We spoke with Eugenio Pace, the co-founder and CEO of Auth0, to get the scoop on his company's approach to integrations. Eugenio started Auth0 with Matias Woloski in 2013 to make identity management simple for developers. The phenomenal growth of the company led to Auth0 reaching unicorn status in 2019. We asked Eugenio what role integrations have played during this journey.
What does Auth0 do?
Auth0 is a tech company that provides an authentication and authorization service for application builders: software developers and architects, product owners, security engineers. For anyone building an application that needs to identify legitimate users and decide what those users can do.
We are a global company with 500 employees in five locations around the world, helping more than 7,000 customers.
What is the business value of integrations in your platform?
We seldom work with greenfield or "built from scratch" systems. Our customers almost always work with projects in which pre-existing systems are present, so we needed an easy way to embrace this reality.
Integrations with external systems are essential to our value proposition. Almost 90% of our customer base uses some of our extensibility features.
We've decided to offer outstanding capabilities to make integrating Auth0 platform with external systems easy. Our scripting extensibility features allow any developer to quickly close the gap between our service and any other API they need to exchange data with. We call it the last mile connections.
What purpose do integrations serve in your product?
Most of the time, our customers integrate with legacy systems or exchange data with specialized APIs. Some examples are logging or entitlements services, event notifications, or 3rd party MFA providers.
What is your approach to implementing integrations?
It is multifaceted.
Some very common, recurrent integration patterns are baked into the product and just need to be activated and configured. A good example of this is exporting logs to services like Splunk, SumoLogic, or Loggly. Another one is integration with source control services like Github, Bitbucket, or Visual Studio. We offer a gallery of pre-packaged integrations that our customers can activate and configure — no code required in this case.
For inbound integrations, we offer APIs that other systems can call into.
In the more advanced cases, we offer the ability to write Node.js code that extends our core logic with custom behavior. A great example is a script that executes after a login transaction in which our customers can inject additional behavior (e.g. a multi-factor authentication challenge, a query for user entitlements, or user profile transformation logic).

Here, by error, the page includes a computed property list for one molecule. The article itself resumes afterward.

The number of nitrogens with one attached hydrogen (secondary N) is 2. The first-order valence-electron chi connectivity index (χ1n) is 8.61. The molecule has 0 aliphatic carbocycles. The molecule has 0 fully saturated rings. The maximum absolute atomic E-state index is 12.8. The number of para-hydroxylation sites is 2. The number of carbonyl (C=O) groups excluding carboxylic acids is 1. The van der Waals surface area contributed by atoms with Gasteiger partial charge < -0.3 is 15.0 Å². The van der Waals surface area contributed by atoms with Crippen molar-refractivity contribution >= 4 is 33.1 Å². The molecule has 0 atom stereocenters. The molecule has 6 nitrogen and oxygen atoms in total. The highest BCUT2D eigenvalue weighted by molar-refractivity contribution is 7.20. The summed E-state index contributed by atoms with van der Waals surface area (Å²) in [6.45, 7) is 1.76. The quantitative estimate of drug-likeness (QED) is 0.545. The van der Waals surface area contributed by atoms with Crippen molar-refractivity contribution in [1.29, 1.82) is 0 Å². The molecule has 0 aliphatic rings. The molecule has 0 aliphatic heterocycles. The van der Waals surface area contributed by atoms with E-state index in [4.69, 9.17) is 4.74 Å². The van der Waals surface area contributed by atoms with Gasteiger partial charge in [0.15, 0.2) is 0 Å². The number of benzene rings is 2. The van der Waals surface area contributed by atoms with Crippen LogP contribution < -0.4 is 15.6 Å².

Historically, was there a breakthrough improvement in your integration story that had the most impact?
It was allowing customers to write their code and run it in a sandbox on our servers. As opposed to just exposing webhooks, this approach removed the need for hosting, deployment, management, etc. We have the equivalent of an "Excel Macro" that runs on our servers in a secure, scalable way.
Enabling our server to be extended through code allowed our field organization - sales engineers, support, etc. - to deliver on customer requirements without being tied to the product roadmap.
Over time, as we learn more about what our customer and field teams are building, we add common patterns and solutions to the core product.
What challenges remain in your integration story today?
One ongoing challenge is deciding what gets "in the box" and what remains as an "exercise for the reader." Another is perception. When a customer asks for a specific integration that is not in the gallery, and we deliver it using our code extensibility features, it is sometimes perceived as "not supported."
Any words of wisdom for a SaaS vendor implementing their integration story today?
As we did at Auth0, I believe that...
...successful SaaS companies need to embrace integrations because no app exists in isolation.
A code-based integration, while more complex to implement, is the most powerful because of the flexibility only code can offer. In the early days of a company, it is usually better to cast a wide net and remain open to anything customers might want to do, even if it is completely outside of what you originally designed the product for. In later stages, you can specialize, normalize, and package as something becomes recurrent and proven. But especially in the beginning, I would suggest remaining as open as possible.